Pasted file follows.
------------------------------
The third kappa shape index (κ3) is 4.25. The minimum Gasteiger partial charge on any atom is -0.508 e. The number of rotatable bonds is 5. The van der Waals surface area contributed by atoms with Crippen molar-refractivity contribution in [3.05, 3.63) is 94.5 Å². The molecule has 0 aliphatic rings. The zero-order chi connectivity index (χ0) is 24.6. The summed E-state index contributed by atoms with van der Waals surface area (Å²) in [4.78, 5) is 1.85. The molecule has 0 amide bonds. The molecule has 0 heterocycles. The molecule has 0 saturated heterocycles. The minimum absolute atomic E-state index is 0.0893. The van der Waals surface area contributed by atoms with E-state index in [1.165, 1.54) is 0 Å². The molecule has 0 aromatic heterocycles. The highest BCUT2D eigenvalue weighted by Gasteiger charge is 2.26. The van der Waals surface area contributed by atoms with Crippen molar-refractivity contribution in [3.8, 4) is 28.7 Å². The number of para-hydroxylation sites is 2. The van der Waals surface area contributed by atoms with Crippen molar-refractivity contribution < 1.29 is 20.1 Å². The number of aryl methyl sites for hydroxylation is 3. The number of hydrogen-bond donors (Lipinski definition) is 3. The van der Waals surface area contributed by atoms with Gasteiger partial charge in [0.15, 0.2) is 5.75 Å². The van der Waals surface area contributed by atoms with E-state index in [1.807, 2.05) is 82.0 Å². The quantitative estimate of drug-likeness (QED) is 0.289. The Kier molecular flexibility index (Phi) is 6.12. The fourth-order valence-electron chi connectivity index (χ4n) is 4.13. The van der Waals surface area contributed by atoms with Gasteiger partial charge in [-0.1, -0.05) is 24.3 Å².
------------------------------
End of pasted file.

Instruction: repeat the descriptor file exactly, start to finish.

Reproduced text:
The third kappa shape index (κ3) is 4.25. The minimum Gasteiger partial charge on any atom is -0.508 e. The number of rotatable bonds is 5. The van der Waals surface area contributed by atoms with Crippen molar-refractivity contribution in [3.05, 3.63) is 94.5 Å². The molecule has 0 aliphatic rings. The zero-order chi connectivity index (χ0) is 24.6. The summed E-state index contributed by atoms with van der Waals surface area (Å²) in [4.78, 5) is 1.85. The molecule has 0 amide bonds. The molecule has 0 heterocycles. The molecule has 0 saturated heterocycles. The minimum absolute atomic E-state index is 0.0893. The van der Waals surface area contributed by atoms with E-state index in [1.165, 1.54) is 0 Å². The molecule has 0 aromatic heterocycles. The highest BCUT2D eigenvalue weighted by Gasteiger charge is 2.26. The van der Waals surface area contributed by atoms with Crippen molar-refractivity contribution in [3.8, 4) is 28.7 Å². The number of para-hydroxylation sites is 2. The van der Waals surface area contributed by atoms with Crippen molar-refractivity contribution < 1.29 is 20.1 Å². The number of aryl methyl sites for hydroxylation is 3. The number of hydrogen-bond donors (Lipinski definition) is 3. The van der Waals surface area contributed by atoms with Gasteiger partial charge in [0.15, 0.2) is 5.75 Å². The van der Waals surface area contributed by atoms with E-state index in [1.807, 2.05) is 82.0 Å². The quantitative estimate of drug-likeness (QED) is 0.289. The Kier molecular flexibility index (Phi) is 6.12. The fourth-order valence-electron chi connectivity index (χ4n) is 4.13. The van der Waals surface area contributed by atoms with Gasteiger partial charge in [-0.1, -0.05) is 24.3 Å².